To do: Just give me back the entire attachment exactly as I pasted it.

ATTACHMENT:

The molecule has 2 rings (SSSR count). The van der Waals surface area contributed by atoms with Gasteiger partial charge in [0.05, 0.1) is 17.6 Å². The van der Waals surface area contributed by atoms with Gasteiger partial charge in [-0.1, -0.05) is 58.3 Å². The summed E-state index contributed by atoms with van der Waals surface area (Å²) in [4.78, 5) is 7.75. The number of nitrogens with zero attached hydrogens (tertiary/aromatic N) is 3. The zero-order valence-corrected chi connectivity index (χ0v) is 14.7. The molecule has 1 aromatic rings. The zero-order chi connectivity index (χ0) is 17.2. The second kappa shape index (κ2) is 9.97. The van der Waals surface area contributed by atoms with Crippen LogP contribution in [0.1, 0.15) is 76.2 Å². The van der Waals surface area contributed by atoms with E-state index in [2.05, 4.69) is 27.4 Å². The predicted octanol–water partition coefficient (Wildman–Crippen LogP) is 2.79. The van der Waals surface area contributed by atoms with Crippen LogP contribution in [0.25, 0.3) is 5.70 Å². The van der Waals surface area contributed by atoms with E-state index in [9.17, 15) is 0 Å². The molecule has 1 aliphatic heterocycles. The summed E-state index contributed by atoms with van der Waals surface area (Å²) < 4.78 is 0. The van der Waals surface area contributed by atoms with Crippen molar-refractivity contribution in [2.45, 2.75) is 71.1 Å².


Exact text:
The molecule has 2 rings (SSSR count). The van der Waals surface area contributed by atoms with Gasteiger partial charge in [0.05, 0.1) is 17.6 Å². The van der Waals surface area contributed by atoms with Gasteiger partial charge in [-0.1, -0.05) is 58.3 Å². The summed E-state index contributed by atoms with van der Waals surface area (Å²) in [4.78, 5) is 7.75. The number of nitrogens with zero attached hydrogens (tertiary/aromatic N) is 3. The zero-order valence-corrected chi connectivity index (χ0v) is 14.7. The molecule has 1 aromatic rings. The zero-order chi connectivity index (χ0) is 17.2. The second kappa shape index (κ2) is 9.97. The van der Waals surface area contributed by atoms with Crippen LogP contribution in [0.1, 0.15) is 76.2 Å². The van der Waals surface area contributed by atoms with E-state index in [2.05, 4.69) is 27.4 Å². The predicted octanol–water partition coefficient (Wildman–Crippen LogP) is 2.79. The van der Waals surface area contributed by atoms with Crippen LogP contribution in [0.25, 0.3) is 5.70 Å². The van der Waals surface area contributed by atoms with E-state index in [9.17, 15) is 0 Å². The molecule has 1 aliphatic heterocycles. The summed E-state index contributed by atoms with van der Waals surface area (Å²) < 4.78 is 0. The van der Waals surface area contributed by atoms with Crippen molar-refractivity contribution in [2.45, 2.75) is 71.1 Å².